24 February 2015
The FCA has imposed a financial penalty of £17.6m on Aviva Investors Global Services Limited for systems and controls failings which led to a failure to manage conflicts of interests fairly1.
Aviva operated a side-by-side management strategy in its Fixed Income division whereby different funds were managed by the same desk. The difficulty arose because the funds paid different levels of performance fees, a proportion of which was paid to the traders who managed the funds. As such, traders were incentivised to favour one fund over another. The FCA found that two former traders had been delaying allocating executed trades to a particular fund in order to see how the trade performed before deciding which fund to allocate the trade to, in a process referred to as "cherry picking".
Aviva operated a "three lines of defence" model of risk management, but primarily relied on the first line of defence, the business itself, to identify, assess and manage risk. The FCA found that this was deficient in a number of respects, including: (a) a lack of clear demarcation between the business itself and compliance; (b) a failure to implement controls to manage the conflicts of interest risk; (c) a lack of systems to require the contemporaneous recording of the intended allocation of trades; (d) insufficiencies in the management information required; and (e) a culture heavily focused on performance to the detriment of risk awareness and compliance. The FCA also found that the second line of defence (compliance) had been under resourced and lacking the necessary skills and experience and, being based on manual sampling of trades, was insufficiently comprehensive. Further, the FCA found that the third line of defence (internal audit) was insufficiently thorough and failed to follow through remedial efforts that were undertaken.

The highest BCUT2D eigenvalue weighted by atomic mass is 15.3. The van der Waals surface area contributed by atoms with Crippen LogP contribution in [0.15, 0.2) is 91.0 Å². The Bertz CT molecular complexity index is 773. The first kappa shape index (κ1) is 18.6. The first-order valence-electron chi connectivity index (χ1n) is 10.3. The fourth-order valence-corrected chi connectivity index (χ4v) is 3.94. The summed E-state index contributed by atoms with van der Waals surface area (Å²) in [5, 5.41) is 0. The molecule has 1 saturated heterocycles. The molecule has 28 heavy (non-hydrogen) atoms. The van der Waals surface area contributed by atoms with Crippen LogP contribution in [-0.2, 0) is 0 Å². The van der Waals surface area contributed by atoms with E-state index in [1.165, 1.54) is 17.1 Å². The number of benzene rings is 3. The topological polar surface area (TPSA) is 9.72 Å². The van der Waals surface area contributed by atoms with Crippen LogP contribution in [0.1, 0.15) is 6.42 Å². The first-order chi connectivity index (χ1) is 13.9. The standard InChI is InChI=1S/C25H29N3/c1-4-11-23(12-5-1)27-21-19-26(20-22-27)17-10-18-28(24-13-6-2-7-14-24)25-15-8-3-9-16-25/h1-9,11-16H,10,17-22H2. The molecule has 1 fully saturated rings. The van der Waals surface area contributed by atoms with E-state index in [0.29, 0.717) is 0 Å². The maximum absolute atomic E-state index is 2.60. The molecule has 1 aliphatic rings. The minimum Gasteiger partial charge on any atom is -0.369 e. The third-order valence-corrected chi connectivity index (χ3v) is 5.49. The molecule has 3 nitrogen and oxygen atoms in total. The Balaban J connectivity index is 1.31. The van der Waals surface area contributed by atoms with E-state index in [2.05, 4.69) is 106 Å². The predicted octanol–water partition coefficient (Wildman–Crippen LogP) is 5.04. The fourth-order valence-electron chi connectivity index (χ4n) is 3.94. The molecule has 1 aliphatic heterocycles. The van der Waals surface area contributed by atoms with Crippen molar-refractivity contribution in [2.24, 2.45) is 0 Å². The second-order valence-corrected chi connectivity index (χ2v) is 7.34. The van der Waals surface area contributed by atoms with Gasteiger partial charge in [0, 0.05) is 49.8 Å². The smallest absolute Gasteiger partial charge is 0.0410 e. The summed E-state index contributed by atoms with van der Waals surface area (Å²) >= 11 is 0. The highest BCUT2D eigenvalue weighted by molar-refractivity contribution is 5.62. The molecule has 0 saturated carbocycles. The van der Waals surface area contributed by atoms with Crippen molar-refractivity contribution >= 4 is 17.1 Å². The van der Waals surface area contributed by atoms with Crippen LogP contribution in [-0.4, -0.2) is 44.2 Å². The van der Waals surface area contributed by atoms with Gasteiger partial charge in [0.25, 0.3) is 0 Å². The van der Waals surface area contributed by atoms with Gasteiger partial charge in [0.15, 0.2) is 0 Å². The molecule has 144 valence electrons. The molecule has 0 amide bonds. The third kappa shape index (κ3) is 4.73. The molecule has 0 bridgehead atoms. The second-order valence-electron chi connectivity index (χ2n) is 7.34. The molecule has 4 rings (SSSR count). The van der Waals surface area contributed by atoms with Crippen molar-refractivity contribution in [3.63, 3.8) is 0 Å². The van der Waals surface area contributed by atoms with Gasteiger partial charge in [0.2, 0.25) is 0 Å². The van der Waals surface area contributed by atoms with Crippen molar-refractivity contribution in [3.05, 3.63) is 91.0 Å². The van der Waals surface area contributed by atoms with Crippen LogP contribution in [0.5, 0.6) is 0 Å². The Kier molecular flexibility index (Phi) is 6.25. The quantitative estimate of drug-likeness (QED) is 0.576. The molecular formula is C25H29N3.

A copy of the Final Notice can be found here.
This is yet another case that concerns conflicts of interest. The incentive structures implemented by authorised firms, particularly those in respect of employees in customer facing roles, will always be a key area of regulatory scrutiny. The Aviva case highlights in particular the importance of carefully monitoring the effect of such structures and not only implementing targeted management processes, but also ensuring those processes are followed through. It is interesting in this context to note that one of the seven areas of risk focus for the FCA this year will be poor culture and controls that continue to threaten market integrity, including conflicts of interest (see elsewhere in this issue "FCA publishes its Business Plan").
The FCA was extremely complimentary about the remedial steps that Aviva had undertaken since discovering the failings. It stated in its press release that Aviva had worked with the FCA in an “exceptionally open and cooperative manner” and in the Final Notice itself that this cooperation had been “far above and beyond the level expected”. This is unusual. In addition to “committing significant resources to investigating and addressing the weaknesses in its control environment, making significant improvements, which include enhancing governance, strengthening its control framework and seeking to embed an appropriate culture under the leadership of a new management team”, Aviva paid out £132m in compensation to investors in the effected funds. In the circumstances, it is perhaps not surprising that the FCA felt able to be so effusive.
The case does highlight, therefore, an important point: that, depending on the firm’s conduct once wrongdoing has been uncovered, a Final Notice may not be quite the PR disaster for a firm that it could otherwise be. The Aviva case shows that the FCA is willing, in certain circumstances, to mitigate the negative impact of the Final Notice on a firm by highlighting clearly and prominently how the firm has sought to promptly remedy its mistakes. As in any service industry, this can go a long way to restoring consumer confidence in a firm’s brand. The positive response of the firm also contributed to making the fine itself of £17.6m, relatively modest (specifically amounting to a 40% reduction by way of mitigation for the part of the penalty that was calculated under the new regime for penalty setting). Of course, Aviva, like almost all firms that have faced the prospect of an RDC hearing over the past year, chose to settle early and thus received the standard 30% reduction in the financial penalty.
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